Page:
In this course, taught at Simon Fraser University in the fall of 2016, we will turn back the clock exactly two-hundred years, to explore the literary scene in Britain in 1816. We will focus our attention on four major authors who had works published by the great Scottish- born, London-based publisher, John Murray, in 1816. 1816 was one of Lord Byron’s most prolific, and most tumultuous years, as he separated from his wife and daughter and left England never to return. During this year, Murray published multiple works by Lord Byron, including Childe Harold’s Pilgrimage, Canto III, which offered a personal and public mediation on loss, interweaving his own grief with the enormous loss of life occasioned by the Battle of Waterloo and over two decades of war with France; and his apocalyptic poem, “Darkness,” written during the infamous “year without a summer,’ caused by a volcanic eruption in Indonesia that literally spread darkness around the globe. In 1816, Murray also published Jane Austen’s Emma, the last novel to appear in her lifetime. Often considered to be her finest novel, it is also her most insular, as her main character does not leave the small country village in which she was born. Also appearing in 1816 under Murray’s imprint was Coleridge’s gothic fragment, “Christabel,” a poem written nearly two decades before, that had circulated in manuscript for many years as Coleridge had been unable to finish and publish it. Finally, one of the period’s greatest novelists, Sir Walter Scott, published Old Mortality with Murray, a tale set in late seventeenth-century Scotland, and widely thought to be one of Scott’s greatest adventure novels. Through the study of these works we will acquire a strong understanding of the poetry and fiction of the period; the literary conventions and fashions of the day; and the publishing practices that determined how works of literature were written, disseminated, and read. The structure of the course will also provide us with an opportunity to explore the ongoing connections between the Romantics and ourselves, as we seek to understand their own attempts to connect past and present, home and abroad.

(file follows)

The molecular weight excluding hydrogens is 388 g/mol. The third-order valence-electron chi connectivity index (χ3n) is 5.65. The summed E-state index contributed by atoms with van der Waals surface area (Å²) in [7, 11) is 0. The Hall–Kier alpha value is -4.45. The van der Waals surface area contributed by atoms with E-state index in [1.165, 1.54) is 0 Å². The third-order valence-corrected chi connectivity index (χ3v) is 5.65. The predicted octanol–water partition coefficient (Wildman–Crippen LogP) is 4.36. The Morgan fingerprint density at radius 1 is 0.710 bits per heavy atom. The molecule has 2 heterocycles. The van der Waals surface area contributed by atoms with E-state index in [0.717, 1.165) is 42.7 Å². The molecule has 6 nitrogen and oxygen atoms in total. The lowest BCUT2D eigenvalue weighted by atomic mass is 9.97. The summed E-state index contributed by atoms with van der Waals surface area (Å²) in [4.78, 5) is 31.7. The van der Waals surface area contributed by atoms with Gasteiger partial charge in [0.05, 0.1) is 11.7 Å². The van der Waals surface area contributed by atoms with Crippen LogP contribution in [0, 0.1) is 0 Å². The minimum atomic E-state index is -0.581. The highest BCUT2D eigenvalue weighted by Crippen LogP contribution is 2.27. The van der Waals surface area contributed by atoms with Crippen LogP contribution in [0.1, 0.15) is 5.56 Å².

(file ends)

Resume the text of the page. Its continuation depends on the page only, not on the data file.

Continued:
- To read some of the most famous authors, and works, of the Romantic period, including Jane Austen, Lord Byron, S. T. Coleridge and Sir Walter Scott.
- To situate the works of these authors within wider literary culture and the history of authorship and the practices of authorship during the year 1816.
- To compare the literary culture and social and political concerns of two hundred years ago to today.